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Effective Services for Young Children: Report of a Workshop NATIONAL FORUM ON THE FUTURE OF CHILDREN AND FAMILIES STEERING GROUP JULIUS B RICHMOND (Chair), Harvard Medical School, Harvard University WILLIAM S. WOODSIDE (Vice Chair), Sky Chefs, Inc., New York HENRY AARON, The Brookings Institution, Washington, D.C. DREW ALTMAN, Henry J. Kaiser Family Foundation, Menlo Park, California ALAN K. CAMPBELL, The Wharton School, University of Pennsylvania JAMES P. COMER, Child Study Center, Yale University JANE L. DELGADO, National Coalition of Hispanic Health & Human Services, Washington, D.C. FELTON J. EARLS, School of Public Health, Harvard University DONALD M. FRASER, Office of the Mayor, Minneapolis, Minnesota ROBERT E. FULTON, Oklahoma Alliance for Public Policy Research, Oklahoma City EUGENE E. GARCIA, Board of Education, University of California, Santa Cruz ROBERT J. HAGGERTY, William T. Grant Foundation, New York MARGARET C. HEAGARTY, Department of Pediatrics, Columbia University RUBY HEARN, Robert Wood Johnson Foundation, Princeton, New Jersey FRED M. HECHINGER, Carnegie Corporation of New York, New York DAVID HORNBECK, Education Adviser, Baltimore, Maryland JUDITH E. JONES, National Center for Children in Poverty, Columbia University JEROME KAGAN, Department of Psychology, Harvard University RONALD B. MINCY, The Urban Institute, Washington, D.C. MARTHA L. MINOW, Harvard Law School, Harvard University ANNE C. PETERSEN, College of Health and Human Development, Pennsylvania State University HAROLD A. RICHMAN, Chapin Hall Center for Children at the University of Chicago ALLAN ROSENFIELD, School of Public Health, Columbia University LISBETH B. SCHORR, Harvard Medical School, Harvard University CAROLE SIMPSON, ABC News, Washington, D.C. PATRICIA A. PLACE, Project Director DEBORAH R. BOTH, Senior Research Associate DRUSILLA BARNES, Administrative Secretary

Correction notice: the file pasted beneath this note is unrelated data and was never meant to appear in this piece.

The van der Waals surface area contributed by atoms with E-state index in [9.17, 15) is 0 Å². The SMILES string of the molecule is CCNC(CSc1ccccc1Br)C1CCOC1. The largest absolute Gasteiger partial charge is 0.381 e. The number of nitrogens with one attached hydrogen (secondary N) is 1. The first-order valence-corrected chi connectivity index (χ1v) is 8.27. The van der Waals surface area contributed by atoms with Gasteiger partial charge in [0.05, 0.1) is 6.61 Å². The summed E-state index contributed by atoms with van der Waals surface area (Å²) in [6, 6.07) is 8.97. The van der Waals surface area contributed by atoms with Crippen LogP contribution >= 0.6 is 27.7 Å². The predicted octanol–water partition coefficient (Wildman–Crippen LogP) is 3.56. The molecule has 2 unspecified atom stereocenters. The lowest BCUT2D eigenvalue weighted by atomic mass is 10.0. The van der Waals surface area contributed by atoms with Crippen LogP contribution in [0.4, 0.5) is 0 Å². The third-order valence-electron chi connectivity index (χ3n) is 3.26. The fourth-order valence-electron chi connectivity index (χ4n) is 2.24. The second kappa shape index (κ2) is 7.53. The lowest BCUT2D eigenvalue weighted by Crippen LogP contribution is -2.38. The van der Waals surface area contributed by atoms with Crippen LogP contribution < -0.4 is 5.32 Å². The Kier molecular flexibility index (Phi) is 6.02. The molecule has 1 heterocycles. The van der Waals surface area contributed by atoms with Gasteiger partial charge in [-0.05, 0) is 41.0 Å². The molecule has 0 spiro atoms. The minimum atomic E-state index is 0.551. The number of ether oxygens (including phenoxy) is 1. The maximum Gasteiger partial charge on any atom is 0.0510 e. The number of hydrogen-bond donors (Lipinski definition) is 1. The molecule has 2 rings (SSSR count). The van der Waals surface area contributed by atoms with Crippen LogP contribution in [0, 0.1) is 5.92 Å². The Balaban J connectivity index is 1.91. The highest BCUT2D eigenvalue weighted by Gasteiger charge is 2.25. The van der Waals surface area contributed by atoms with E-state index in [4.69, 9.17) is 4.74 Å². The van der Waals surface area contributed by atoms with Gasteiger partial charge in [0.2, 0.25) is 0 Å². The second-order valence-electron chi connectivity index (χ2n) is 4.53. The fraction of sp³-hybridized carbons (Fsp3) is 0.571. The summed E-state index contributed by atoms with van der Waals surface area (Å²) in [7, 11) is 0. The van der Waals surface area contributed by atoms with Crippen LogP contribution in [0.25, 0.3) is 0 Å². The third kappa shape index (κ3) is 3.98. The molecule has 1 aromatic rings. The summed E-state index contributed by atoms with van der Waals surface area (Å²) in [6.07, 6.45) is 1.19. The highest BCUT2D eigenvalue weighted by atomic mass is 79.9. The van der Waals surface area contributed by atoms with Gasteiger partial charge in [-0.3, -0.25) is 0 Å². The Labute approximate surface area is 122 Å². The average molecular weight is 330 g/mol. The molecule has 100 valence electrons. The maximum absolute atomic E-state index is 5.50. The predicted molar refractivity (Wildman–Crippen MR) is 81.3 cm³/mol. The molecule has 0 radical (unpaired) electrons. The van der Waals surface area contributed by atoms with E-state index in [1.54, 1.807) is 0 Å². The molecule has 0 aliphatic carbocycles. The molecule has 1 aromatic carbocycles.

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Effective Services for Young Children: Report of a Workshop Preface The Workshop on Effective Services for Young Children, held November 1 and 2, 1990, was one in a series of events that the National Forum on the Future of Children and Families has sponsored on current and emerging child and family policy issues. A joint project of the National Research Council's Commission on Behavioral and Social Sciences and Education and the Institute of Medicine, the forum was established in 1987 to promote an ongoing dialogue among scholars and experts in children and family issues and leaders in government, business, philanthropy, and the media. The forum provides a neutral setting for discussion of problems affecting children and families and the development of policy options and strategies to improve their health and well-being. Its mission is to enhance the policy-making capacity of the public and private sectors on behalf of children and families. The forum's Working Group on Effective Services organized the workshop in response to evidence of a growing consensus that: The nation has an enormous stake in reversing the alarming deterioration of the circumstances in which poor and otherwise disadvantaged children grow up. Many past efforts to reverse unfavorable trends in damaging outcomes such as school failure, adolescent childbearing, substance abuse, and violent crime have been relatively ineffective. Much new knowledge on how to improve the institutions and programs that are meant to strengthen children and families is now available but is not being used.